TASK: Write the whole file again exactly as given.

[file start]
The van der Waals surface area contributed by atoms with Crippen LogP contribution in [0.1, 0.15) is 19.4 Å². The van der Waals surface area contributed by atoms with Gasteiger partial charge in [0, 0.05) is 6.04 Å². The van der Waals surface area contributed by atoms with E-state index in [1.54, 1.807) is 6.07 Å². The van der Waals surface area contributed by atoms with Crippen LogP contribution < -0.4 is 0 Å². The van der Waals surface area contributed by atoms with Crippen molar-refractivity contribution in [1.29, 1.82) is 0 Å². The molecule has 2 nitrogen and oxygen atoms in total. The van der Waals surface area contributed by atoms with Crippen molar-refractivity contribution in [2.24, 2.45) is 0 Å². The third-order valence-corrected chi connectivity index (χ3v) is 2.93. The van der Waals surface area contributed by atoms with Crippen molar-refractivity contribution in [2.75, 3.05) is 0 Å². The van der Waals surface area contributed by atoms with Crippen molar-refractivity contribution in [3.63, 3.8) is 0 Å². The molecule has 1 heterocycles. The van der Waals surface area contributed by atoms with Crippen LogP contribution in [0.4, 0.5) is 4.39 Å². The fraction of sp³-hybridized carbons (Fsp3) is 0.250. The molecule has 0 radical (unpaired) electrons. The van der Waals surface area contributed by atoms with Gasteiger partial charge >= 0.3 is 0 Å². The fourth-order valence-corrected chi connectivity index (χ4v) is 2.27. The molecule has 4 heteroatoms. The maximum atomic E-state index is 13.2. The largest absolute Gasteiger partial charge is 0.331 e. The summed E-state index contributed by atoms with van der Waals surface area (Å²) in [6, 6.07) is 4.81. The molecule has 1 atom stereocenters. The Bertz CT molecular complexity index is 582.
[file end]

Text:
The van der Waals surface area contributed by atoms with Crippen LogP contribution in [0.1, 0.15) is 19.4 Å². The van der Waals surface area contributed by atoms with Gasteiger partial charge in [0, 0.05) is 6.04 Å². The van der Waals surface area contributed by atoms with E-state index in [1.54, 1.807) is 6.07 Å². The van der Waals surface area contributed by atoms with Crippen LogP contribution < -0.4 is 0 Å². The van der Waals surface area contributed by atoms with Crippen molar-refractivity contribution in [1.29, 1.82) is 0 Å². The molecule has 2 nitrogen and oxygen atoms in total. The van der Waals surface area contributed by atoms with Crippen molar-refractivity contribution in [2.24, 2.45) is 0 Å². The third-order valence-corrected chi connectivity index (χ3v) is 2.93. The van der Waals surface area contributed by atoms with Crippen molar-refractivity contribution in [2.75, 3.05) is 0 Å². The van der Waals surface area contributed by atoms with Crippen molar-refractivity contribution in [3.63, 3.8) is 0 Å². The molecule has 1 heterocycles. The van der Waals surface area contributed by atoms with Crippen LogP contribution in [0.4, 0.5) is 4.39 Å². The fraction of sp³-hybridized carbons (Fsp3) is 0.250. The molecule has 0 radical (unpaired) electrons. The van der Waals surface area contributed by atoms with Gasteiger partial charge >= 0.3 is 0 Å². The fourth-order valence-corrected chi connectivity index (χ4v) is 2.27. The molecule has 4 heteroatoms. The maximum atomic E-state index is 13.2. The largest absolute Gasteiger partial charge is 0.331 e. The summed E-state index contributed by atoms with van der Waals surface area (Å²) in [6, 6.07) is 4.81. The molecule has 1 atom stereocenters. The Bertz CT molecular complexity index is 582.